Badges? In a homeland security education future, your kids might actually want some stinkin’ badges.
This week’s post is an excuse to share a video a friend showed me a few days ago. (Thanks RNG.) But since this is a homeland security blog, I want to first make the connection between the video and homeland security.
Last week I had the chance to talk with homeland security educators from around North America. I came away from the conversation thinking about three issues: jobs, curriculum, and the costs of education.
Jobs was the big issue. Depending on what counts as homeland security higher education, there are between 200 and 400 programs across the nation. Where are the graduates of these programs going to find jobs? That was the number one question being asked.
There were very not many answers. A few programs (one of which I will mention later) did not have a significant problem finding jobs for its graduates. But those programs were the exceptions.
The second issue was what to teach in a homeland security program. This issue is as old as homeland security. So that means not very old if you are in the “homeland security started after 9/11/01” camp. Or really old if you’re part of the “we’ve always done homeland security” tribe.
The curriculum answer is often arrived at through vigorous assertion, sometimes supported by focus groups (as if focus groups are representative of anything other than the interests in the room); sometimes by more systematic analysis: for instance here and here.
According to the people in the room, employers know what skills they want from the people they hire: critical thinking, the ability to collaborate, the ability to communicate effectively. Knowledge about specific homeland security skills — whatever they might be — was not emphasized, at least not in the conversations I heard.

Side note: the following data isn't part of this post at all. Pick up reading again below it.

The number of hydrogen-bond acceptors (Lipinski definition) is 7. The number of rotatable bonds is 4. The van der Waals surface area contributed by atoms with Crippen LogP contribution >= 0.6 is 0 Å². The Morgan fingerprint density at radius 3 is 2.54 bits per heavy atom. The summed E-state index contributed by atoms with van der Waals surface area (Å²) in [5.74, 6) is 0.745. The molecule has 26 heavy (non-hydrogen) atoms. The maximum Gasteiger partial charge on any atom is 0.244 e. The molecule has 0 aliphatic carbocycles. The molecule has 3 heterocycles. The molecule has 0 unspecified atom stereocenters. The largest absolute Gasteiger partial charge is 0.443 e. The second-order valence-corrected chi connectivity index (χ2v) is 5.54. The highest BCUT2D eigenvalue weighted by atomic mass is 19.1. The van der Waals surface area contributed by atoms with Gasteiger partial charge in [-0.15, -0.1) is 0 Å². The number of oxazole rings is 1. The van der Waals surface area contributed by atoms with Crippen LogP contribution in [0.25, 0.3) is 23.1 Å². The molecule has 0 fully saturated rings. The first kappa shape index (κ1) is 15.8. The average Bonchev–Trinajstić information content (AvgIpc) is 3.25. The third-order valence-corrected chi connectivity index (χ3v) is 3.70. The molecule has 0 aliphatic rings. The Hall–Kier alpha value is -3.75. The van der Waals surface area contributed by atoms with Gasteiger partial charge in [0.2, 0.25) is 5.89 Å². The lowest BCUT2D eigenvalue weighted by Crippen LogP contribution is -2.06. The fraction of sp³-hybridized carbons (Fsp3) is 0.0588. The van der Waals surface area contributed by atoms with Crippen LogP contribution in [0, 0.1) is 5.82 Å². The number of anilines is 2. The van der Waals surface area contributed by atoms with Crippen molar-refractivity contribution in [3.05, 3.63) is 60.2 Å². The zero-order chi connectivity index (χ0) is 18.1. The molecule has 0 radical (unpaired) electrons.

I don’t know how much critical thinking employers actually want in the public sector, or the private sector for that a matter. But I don’t know the data either way on this topic.
I am reminded, however, how organizations can conduct a nationwide search to try to get the very best person available. Once that person his hired, he or she has to then fit in with the rest of the people. Maybe not all the time. But enough.
“It’s path dependency,” a smart friend explained to me today.
In my opinion, there is no consensus on what should be included in homeland security curriculum. I think we are still in 100 flower territory.
Before too long the 100 flowers may fragment into 1000 flowers. And that could be a good thing for homeland security education and for homeland security. That leads to a third issue: money.
The third issue that came up was the cost of education. The “total outstanding student loan debt in the United States now stands at above $1 trillion dollars.”
I find it interesting the student loan figure runs parallel to Mueller and Stewart’s finding that “the increase in expenditures on domestic homeland security over the decade exceeds $1 trillion.”
No doubt just a coincidence.